Cuba accuses Washington of aggravating tensions
Cuba, a close ally of Russia, has sharply criticised the United States for imposing “the progressive expansion of NATO towards the borders of the Russian Federation” and called for a diplomatic solution to the Ukraine crisis.
Cuba’s foreign ministry said in a statement that Washington, Havana’s longtime rival, had ramped up threats against Putin, aggravating tensions.
“The US government has been threatening Russia for weeks and manipulating the international community about the dangers of an ‘imminent massive invasion’ of Ukraine,” Cuba’s statement said. “It has supplied weapons and military technology, deployed troops to several countries in the region, applied unilateral and unjust sanctions, and threatened other reprisals.”
The remarks came just hours after Russia agreed to postpone debt payments owed to it by Cuba until 2027.
UN chief warns world facing ‘moment of peril’
UN Secretary-General Antonio Guterres has told the organisation’s General Assembly that the world is “facing a moment of peril” over Ukraine’s crisis with Russia.
“If the conflict in Ukraine expands, the world could see a scale and severity of need unseen for many years,” he warned.
EU calls emergency summit
The European Union will hold an emergency summit in Brussels on Thursday evening to discuss Russia’s “aggressive actions” against Ukraine, European Council President Charles Michel has announced in a letter to the bloc’s leaders.
“It is important that we continue to be united and determined and jointly define our collective approach and actions,” he said.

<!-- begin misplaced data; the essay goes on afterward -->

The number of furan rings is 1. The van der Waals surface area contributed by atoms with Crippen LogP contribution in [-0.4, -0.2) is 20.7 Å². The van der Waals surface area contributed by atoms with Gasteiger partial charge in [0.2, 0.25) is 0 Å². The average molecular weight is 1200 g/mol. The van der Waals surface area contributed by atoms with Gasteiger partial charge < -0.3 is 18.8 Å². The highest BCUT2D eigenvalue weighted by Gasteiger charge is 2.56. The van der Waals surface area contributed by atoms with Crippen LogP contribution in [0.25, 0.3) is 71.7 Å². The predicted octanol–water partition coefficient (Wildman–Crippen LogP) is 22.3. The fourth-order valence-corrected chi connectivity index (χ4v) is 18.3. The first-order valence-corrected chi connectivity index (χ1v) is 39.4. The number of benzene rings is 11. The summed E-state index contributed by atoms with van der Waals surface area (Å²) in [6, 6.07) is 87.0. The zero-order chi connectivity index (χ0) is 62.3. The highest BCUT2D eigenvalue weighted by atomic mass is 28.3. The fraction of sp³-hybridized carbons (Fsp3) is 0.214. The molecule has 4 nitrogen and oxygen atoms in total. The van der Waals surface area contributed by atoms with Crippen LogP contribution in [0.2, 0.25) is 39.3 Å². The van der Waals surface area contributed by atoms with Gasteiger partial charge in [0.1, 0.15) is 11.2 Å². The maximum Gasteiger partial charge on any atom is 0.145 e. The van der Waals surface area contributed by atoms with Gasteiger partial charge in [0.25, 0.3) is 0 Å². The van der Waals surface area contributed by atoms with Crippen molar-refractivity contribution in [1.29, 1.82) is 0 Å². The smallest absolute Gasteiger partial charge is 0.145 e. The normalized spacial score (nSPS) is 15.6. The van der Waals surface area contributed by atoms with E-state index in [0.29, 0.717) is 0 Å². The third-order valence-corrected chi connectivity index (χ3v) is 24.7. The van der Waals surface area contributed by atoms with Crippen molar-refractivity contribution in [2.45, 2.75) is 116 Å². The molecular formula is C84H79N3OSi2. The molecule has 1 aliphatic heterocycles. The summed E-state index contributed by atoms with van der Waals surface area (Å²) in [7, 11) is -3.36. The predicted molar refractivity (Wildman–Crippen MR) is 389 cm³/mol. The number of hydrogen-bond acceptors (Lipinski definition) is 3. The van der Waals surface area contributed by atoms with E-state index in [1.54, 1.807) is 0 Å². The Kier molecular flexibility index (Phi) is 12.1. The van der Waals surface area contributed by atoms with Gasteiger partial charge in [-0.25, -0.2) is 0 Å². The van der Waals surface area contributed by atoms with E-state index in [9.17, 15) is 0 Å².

Putin tells Erdogan US, NATO tried to ignore Russia’s security demands: Report
Putin has expressed his disappointment to Turkish President Recep Tayyip Erdogan at what he said were attempts by the US and the Washington-led NATO military alliance to ignore Russia’s legitimate security demands, the Interfax News Agency cites the Kremlin as saying.
In a phone call, Russia’s leader also said he had recognised the independence of two breakaway regions in eastern Ukraine because of what he alleged was Kyiv’s rejection of the Minsk peace agreement, a 2015 deal aimed at ending the conflict in the Donbas region.
Australian foreign minister slams Russia’s ‘peacekeepers’ claim as an ‘obscene perversion’
It is an “obscene perversion” for Putin to speak of Russian soldiers acting as “peacekeepers” in Ukraine, and Australia will not hesitate to impose further sanctions if Moscow escalates the situation further, Australian Foreign Minister Marise Payne says.
“Any suggestions that there is a legitimate basis for Russia’s actions are pure propaganda and disinformation,” Payne told reporters during a visit to Prague.
“The assertion by President Putin of Russian soldiers acting as peacekeepers is indeed an obscene perversion of the noble and vital role that generations of peacekeepers have played across the world,” she added.
Ukrainian government, foreign ministry and parliament websites down
Several Ukrainian state websites, including the government and foreign ministry home pages, are currently inaccessible.
Ukrainian authorities said this week they had seen online warnings that hackers were preparing to launch major attacks on government agencies, banks and the defence sector.
Ukraine has suffered a string of cyberattacks in recent weeks that Kyiv has blamed on Russia. Moscow has denied any involvement in the incidents.
Ukraine crisis: Why is Macron taking on the role of mediator?
French President Emmanuel Macron, who faces an uncertain re-election bid, has attempted to position himself as the man capable of solving Europe’s mounting security crisis.
But his efforts appear to have hit a brick wall, with Moscow’s latest moves leaving the Minsk agreement – the troubled 2015 peace deal the French President had highlighted as the blueprint for avoiding war – in tatters.